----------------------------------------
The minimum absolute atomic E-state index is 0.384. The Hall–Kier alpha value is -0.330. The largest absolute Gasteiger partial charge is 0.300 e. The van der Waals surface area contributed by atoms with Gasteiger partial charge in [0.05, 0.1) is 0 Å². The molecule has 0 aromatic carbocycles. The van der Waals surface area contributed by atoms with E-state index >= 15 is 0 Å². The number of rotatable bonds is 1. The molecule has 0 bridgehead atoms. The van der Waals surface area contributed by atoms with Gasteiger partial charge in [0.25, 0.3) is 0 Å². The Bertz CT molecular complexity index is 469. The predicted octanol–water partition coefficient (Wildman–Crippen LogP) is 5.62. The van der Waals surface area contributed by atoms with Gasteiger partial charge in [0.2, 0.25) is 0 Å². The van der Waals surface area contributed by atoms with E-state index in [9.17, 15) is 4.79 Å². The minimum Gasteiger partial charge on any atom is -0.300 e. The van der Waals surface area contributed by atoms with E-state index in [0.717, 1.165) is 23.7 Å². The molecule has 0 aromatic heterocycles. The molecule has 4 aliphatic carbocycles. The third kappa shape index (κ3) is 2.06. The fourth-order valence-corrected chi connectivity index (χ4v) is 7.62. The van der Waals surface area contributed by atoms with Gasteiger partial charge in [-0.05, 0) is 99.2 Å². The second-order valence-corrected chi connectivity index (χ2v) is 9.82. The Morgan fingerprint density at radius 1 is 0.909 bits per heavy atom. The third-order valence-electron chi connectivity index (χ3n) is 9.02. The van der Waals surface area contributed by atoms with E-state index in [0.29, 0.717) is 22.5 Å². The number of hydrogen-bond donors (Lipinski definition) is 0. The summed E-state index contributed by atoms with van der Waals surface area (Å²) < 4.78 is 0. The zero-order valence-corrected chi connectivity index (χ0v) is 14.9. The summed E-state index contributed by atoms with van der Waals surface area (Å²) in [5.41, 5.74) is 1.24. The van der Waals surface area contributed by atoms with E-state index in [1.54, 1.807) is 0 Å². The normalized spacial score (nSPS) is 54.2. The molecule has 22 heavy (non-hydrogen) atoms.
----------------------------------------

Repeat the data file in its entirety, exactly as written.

The minimum absolute atomic E-state index is 0.384. The Hall–Kier alpha value is -0.330. The largest absolute Gasteiger partial charge is 0.300 e. The van der Waals surface area contributed by atoms with Gasteiger partial charge in [0.05, 0.1) is 0 Å². The molecule has 0 aromatic carbocycles. The van der Waals surface area contributed by atoms with E-state index >= 15 is 0 Å². The number of rotatable bonds is 1. The molecule has 0 bridgehead atoms. The van der Waals surface area contributed by atoms with Gasteiger partial charge in [0.25, 0.3) is 0 Å². The Bertz CT molecular complexity index is 469. The predicted octanol–water partition coefficient (Wildman–Crippen LogP) is 5.62. The van der Waals surface area contributed by atoms with Gasteiger partial charge in [0.2, 0.25) is 0 Å². The van der Waals surface area contributed by atoms with E-state index in [9.17, 15) is 4.79 Å². The minimum Gasteiger partial charge on any atom is -0.300 e. The van der Waals surface area contributed by atoms with E-state index in [0.717, 1.165) is 23.7 Å². The molecule has 0 aromatic heterocycles. The molecule has 4 aliphatic carbocycles. The third kappa shape index (κ3) is 2.06. The fourth-order valence-corrected chi connectivity index (χ4v) is 7.62. The van der Waals surface area contributed by atoms with Gasteiger partial charge in [-0.05, 0) is 99.2 Å². The second-order valence-corrected chi connectivity index (χ2v) is 9.82. The Morgan fingerprint density at radius 1 is 0.909 bits per heavy atom. The third-order valence-electron chi connectivity index (χ3n) is 9.02. The van der Waals surface area contributed by atoms with E-state index in [0.29, 0.717) is 22.5 Å². The number of hydrogen-bond donors (Lipinski definition) is 0. The summed E-state index contributed by atoms with van der Waals surface area (Å²) < 4.78 is 0. The zero-order valence-corrected chi connectivity index (χ0v) is 14.9. The summed E-state index contributed by atoms with van der Waals surface area (Å²) in [5.41, 5.74) is 1.24. The van der Waals surface area contributed by atoms with E-state index in [1.54, 1.807) is 0 Å². The normalized spacial score (nSPS) is 54.2. The molecule has 22 heavy (non-hydrogen) atoms.